Thirty weeks of intensive training end in graduation and certification for 24 new law enforcement officers in Ontario, Wayne, Yates and Seneca counties

CANANDAIGUA — Residents in Ontario, Wayne, Yates and Seneca counties have reason to rest a bit easier tonight.

After 30 weeks of intensive training, 24 newly certified law enforcement officers from four counties and four cities, villages and hamlets will hit the streets, equipped better than ever to protect and serve.

Monday was graduation day for students of the 2018 Finger Lakes Law Enforcement Academy Basic Training School, with a ceremony held at Canandaigua Academy.

Twenty-eight men and women began the rigorous training curriculum on Feb. 12, with 24 crossing the finish line. They represented sheriff’s departments in Ontario, Seneca, Wayne and Yates counties, and police departments in Geneva, Penn Yan, Seneca Falls and Waterloo.

Jay Bucklin of the Geneva Police Department earned top honors in the areas of defensive tactics, academic achievement, sharpshooting and highest overall achievement, as well as being voted valedictorian of his class by his classmates.

“The experience has been great,” said Bucklin. “It started out very tough the first couple of weeks, but after that we got in the groove and settled in. It was difficult, but in the end everything was worth it. I had an awesome time. We came in as individuals but left as a family.”

Over the 30-week training period, law enforcement officers dug deep into skills such as driving, defensive tactics and negotiation, medical emergency service, marksmanship, physical fitness and academics.

Awards were also given, tongue in cheek, to students who struggled more than others in driving skills — one pair actually collided while in their training vehicles, another ran over a record number of orange cones and another flew through the driving agility course with less than stellar agility.

Retiring Training Director Charles Koerner, in a more serious moment, reminded students to “take care of yourself, take care of your families and take care of each other” on the job.

Retiring Sheriff Phil Povero, training chairman of Finger Lakes Law Enforcement Academy, shared advice with graduates from his decades of experience.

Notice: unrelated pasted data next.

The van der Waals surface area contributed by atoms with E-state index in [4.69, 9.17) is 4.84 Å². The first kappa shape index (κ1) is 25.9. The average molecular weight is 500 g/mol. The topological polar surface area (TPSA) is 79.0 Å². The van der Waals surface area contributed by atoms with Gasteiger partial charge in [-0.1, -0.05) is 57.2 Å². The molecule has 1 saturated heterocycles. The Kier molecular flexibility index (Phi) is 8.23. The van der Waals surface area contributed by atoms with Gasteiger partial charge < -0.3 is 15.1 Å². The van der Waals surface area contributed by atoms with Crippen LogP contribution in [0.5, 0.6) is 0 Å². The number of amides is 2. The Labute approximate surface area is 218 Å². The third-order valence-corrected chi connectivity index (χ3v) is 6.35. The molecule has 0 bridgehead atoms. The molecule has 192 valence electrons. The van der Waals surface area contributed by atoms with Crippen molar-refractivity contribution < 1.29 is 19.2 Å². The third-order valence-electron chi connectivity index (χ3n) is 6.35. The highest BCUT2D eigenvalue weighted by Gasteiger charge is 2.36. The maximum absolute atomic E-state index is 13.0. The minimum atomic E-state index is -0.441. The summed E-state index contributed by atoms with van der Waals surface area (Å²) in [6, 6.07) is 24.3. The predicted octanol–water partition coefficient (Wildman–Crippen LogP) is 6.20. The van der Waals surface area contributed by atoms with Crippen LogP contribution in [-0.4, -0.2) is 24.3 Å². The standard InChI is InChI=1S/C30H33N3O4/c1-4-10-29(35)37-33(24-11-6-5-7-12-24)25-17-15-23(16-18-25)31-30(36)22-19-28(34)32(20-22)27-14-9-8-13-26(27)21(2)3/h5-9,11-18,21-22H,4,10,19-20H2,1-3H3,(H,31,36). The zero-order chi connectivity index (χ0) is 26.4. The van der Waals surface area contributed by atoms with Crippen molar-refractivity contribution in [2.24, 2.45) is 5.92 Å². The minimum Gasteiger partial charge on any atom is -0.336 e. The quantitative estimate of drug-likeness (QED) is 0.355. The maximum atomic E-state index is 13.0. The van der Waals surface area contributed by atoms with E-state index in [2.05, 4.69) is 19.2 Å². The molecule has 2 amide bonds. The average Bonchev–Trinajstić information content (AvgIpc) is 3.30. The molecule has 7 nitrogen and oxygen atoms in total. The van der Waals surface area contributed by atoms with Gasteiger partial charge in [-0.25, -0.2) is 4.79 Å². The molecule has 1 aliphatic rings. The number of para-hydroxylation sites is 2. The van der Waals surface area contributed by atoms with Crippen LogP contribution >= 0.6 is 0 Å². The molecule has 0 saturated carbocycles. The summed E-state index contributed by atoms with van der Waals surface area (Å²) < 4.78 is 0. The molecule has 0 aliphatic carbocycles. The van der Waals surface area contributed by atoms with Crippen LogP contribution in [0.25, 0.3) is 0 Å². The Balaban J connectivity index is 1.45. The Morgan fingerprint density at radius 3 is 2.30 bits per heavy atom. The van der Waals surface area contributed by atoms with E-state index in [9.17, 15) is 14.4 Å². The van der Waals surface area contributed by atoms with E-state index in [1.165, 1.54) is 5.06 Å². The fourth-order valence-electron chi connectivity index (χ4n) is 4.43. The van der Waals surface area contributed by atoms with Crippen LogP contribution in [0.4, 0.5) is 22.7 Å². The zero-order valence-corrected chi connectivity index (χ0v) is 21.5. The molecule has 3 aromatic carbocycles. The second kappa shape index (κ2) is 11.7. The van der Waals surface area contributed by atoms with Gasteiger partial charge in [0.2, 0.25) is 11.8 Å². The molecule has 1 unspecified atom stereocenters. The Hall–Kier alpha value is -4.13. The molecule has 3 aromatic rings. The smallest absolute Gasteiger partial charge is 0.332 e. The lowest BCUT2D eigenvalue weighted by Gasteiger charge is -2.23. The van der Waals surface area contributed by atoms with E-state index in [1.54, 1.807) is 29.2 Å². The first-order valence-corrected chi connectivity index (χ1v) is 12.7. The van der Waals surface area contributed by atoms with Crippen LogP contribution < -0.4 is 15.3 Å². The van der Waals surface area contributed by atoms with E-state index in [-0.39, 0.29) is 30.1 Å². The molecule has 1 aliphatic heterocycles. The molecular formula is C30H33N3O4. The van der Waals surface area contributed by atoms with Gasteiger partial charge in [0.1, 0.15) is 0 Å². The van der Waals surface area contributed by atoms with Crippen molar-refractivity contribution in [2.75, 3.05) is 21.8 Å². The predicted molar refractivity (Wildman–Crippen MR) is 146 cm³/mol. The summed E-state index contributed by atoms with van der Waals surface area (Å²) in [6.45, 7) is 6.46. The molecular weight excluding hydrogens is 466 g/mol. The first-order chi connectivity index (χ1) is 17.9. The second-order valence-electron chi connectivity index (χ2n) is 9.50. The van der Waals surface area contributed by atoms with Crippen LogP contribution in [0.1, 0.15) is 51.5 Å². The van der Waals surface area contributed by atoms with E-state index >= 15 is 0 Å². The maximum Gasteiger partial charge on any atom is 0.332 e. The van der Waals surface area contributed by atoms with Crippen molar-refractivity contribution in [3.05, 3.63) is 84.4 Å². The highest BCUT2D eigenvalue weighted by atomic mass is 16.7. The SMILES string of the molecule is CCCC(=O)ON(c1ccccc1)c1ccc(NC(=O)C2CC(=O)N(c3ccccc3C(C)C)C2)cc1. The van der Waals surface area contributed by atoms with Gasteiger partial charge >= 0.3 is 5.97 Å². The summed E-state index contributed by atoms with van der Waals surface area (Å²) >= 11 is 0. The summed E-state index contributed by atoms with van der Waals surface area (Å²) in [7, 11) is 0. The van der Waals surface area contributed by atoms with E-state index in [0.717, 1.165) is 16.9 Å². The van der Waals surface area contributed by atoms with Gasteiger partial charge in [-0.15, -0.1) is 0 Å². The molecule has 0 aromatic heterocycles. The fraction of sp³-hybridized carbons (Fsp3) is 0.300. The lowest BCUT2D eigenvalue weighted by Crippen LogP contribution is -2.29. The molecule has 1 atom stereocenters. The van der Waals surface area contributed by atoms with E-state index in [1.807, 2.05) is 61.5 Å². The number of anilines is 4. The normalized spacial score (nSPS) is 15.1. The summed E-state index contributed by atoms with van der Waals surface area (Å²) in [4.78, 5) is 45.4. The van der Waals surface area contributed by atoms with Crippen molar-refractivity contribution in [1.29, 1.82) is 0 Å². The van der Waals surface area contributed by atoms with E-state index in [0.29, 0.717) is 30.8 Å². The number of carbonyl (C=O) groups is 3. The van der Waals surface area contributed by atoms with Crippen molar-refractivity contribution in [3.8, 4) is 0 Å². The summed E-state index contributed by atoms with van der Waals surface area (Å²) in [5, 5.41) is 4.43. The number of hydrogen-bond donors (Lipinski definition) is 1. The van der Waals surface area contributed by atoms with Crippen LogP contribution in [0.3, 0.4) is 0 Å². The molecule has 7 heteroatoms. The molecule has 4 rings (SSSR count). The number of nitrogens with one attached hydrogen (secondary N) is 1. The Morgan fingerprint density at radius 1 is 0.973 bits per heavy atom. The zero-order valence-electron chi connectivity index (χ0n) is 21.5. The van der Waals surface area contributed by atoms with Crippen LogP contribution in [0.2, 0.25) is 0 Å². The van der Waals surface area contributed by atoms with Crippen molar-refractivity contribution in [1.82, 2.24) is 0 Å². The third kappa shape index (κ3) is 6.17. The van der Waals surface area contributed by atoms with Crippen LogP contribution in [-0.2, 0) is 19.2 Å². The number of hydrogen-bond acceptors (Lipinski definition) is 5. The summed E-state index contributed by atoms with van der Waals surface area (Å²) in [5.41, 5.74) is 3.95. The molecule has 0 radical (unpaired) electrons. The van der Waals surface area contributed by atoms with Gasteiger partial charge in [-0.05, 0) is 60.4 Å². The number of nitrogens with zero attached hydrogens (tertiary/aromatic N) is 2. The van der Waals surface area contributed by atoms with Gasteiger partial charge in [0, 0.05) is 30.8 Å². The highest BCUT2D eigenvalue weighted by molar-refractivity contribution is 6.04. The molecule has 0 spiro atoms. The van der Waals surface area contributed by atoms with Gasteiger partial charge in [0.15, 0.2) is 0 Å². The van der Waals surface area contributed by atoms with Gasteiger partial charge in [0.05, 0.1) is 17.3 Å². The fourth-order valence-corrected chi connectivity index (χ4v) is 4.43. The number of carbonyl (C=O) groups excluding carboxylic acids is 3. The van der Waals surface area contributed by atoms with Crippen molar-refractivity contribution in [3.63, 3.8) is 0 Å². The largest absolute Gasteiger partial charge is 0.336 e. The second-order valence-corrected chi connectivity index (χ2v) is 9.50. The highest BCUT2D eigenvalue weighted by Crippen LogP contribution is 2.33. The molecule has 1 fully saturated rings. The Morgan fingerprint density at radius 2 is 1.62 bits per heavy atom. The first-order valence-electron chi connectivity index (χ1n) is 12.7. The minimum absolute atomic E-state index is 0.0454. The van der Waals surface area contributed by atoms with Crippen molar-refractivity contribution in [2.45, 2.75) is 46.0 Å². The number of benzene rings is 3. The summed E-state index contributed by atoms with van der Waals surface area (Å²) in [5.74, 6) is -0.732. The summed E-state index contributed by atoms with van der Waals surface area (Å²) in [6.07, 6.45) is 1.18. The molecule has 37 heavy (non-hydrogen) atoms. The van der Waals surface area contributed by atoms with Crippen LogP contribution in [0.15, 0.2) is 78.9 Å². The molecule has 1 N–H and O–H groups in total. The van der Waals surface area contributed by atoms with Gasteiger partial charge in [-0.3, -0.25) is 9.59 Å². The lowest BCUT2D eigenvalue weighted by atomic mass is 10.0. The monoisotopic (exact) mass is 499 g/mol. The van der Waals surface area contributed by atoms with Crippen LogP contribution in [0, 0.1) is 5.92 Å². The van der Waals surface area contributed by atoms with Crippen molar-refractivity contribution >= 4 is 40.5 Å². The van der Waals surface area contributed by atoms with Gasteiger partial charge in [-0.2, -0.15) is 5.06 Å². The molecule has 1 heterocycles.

“You will work nights, weekends, holidays and your children’s birthdays,” said Povero. “You will swelter wearing your bulletproof vest in the heat of summer and shiver investigating crashes in the cold of winter. You will encounter the most vulnerable and the most despicable people. You will see human beings treat each other in ways that are indescribable. Your hearts will break for crime victims.”

He told graduates they had chosen the world’s greatest profession, and warned them of the constant scrutiny to come.

“Be prepared to to be Monday morning quarterbacked by everyone on social media,” he said. “You are a role model, and your behavior is held to a higher standard. … Maintain your integrity. You will be tested, but don’t give in. Always do the right thing.”

Povero also urged students to “get out of your patrol cars and talk to the citizens you serve.”

“What are their safety concerns?” he asked. “Communicate effectively and honestly and you will earn the respect and trust of your community.”

In an unexpected twist, Povero urged graduates to “maintain a sense of humor.”

“You will be surprised how a smile and a laugh may defuse a volatile situation,” he said. “Making a victim smile may be the first step in that person’s healing process.”

Officer Jay Bucklin and his 23 classmates will take the words of their instructors and mentors to heart as they step out into public service.

“I’m hoping to do the best I can as a police officer in the city of Geneva, to serve the people I was born and raised with,” said Bucklin. “I’m hoping to give 100 percent effort and be the best police officer I can be.”